With their experience and expertise, universities must be able to offer an educational experience which will rival anything the private organizations can give. If state universities find they are losing students to the offerings of commercial organizations, then that certainly should indicate that they require changing their own offerings.

Using constructivism in online learning is not instinctive to either learners or tutors. Current learners and tutors were almost certainly educated in highly objectivist educational systems, and are thus frequently ill-prepared for the independence, action and interaction requisite by this epistemology. Thriving online learning courses require, even more than ingenious environments, motivated tutors and interested learners, challenging a set of information, communication and social skills that require to be acquired prior to the online learning activities. Possession of these skills will eventually determine strategies and styles accepted by both tutors and learners. For a successful online learning experience, it is required for these strategies to be in line with the educational thinking behind the design of the learning environments. If tutors and learners are not sufficiently prepared, they will lean to use inappropriate approaches, which will conflict with the design of the learning environment and often lead to failure of the learning activities and processes – thus making the attainment of the intended learning outcomes very hard and resulting in recoil against both this learning approach and the technology that supports it. Additionally, throughout the delivery process, both tutors and learners require the support of adequate learning resources, designed clearly according to a constructivist approach.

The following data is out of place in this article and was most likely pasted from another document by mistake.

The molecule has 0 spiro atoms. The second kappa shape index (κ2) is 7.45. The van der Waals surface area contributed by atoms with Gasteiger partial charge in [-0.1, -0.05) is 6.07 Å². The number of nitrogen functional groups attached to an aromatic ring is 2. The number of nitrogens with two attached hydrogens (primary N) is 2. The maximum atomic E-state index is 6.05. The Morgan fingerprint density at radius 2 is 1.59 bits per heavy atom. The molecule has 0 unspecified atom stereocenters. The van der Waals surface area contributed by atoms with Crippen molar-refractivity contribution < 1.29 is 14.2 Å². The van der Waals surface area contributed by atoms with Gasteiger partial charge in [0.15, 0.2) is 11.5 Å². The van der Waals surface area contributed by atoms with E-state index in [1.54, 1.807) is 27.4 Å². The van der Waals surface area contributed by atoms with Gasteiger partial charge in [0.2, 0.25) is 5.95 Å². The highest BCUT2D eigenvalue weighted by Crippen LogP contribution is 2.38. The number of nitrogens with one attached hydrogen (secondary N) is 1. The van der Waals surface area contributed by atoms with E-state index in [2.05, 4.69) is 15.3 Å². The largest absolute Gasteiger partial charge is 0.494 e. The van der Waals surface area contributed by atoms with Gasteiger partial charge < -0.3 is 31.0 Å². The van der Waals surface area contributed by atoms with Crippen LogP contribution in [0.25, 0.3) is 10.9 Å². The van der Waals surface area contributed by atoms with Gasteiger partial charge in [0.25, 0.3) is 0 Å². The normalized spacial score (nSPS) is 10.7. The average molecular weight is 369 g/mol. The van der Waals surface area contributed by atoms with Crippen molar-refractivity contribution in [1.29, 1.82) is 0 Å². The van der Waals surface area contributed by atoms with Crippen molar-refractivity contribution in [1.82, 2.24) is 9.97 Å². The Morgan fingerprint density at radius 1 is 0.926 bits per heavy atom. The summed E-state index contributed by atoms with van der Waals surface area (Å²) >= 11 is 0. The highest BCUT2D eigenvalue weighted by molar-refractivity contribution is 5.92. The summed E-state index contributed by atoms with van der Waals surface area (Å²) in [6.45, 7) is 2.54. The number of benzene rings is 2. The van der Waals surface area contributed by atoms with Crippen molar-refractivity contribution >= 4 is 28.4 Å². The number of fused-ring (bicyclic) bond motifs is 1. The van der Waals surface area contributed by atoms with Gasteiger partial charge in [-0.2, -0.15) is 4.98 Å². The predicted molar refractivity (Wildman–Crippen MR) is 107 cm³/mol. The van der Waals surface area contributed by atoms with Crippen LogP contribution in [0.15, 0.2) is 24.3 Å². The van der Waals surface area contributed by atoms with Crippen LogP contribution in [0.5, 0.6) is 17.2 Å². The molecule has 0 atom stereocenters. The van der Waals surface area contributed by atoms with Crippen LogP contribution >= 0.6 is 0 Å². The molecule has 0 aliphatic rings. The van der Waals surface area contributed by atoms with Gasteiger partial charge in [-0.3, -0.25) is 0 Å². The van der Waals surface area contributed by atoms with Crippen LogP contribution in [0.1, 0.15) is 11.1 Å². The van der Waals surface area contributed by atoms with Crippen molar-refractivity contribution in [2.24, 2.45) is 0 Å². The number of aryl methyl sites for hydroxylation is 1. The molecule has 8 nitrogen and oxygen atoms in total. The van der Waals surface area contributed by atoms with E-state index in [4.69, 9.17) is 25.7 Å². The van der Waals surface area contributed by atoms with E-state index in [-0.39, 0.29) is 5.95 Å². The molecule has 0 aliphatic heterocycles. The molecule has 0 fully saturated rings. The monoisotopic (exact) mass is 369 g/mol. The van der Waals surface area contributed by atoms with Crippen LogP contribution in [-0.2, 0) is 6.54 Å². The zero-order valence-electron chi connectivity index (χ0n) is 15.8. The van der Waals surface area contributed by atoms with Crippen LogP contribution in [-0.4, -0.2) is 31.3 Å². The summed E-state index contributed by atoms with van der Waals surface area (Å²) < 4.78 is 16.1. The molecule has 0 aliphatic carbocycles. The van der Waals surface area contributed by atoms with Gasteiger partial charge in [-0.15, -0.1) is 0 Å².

According to Riding et al. (1995), action research has been used in numerous areas where an understanding of multifarious social situations is required. Therefore, this type of research is mainly appropriate for investigating learning situations since they comprise very complex social settings. In truth, since online learning is a rather new phenomenon in education and is often new to both tutors and learners, action research is an ideal approach to facilitate reflective practice and the exploration of tutoring strategies and styles.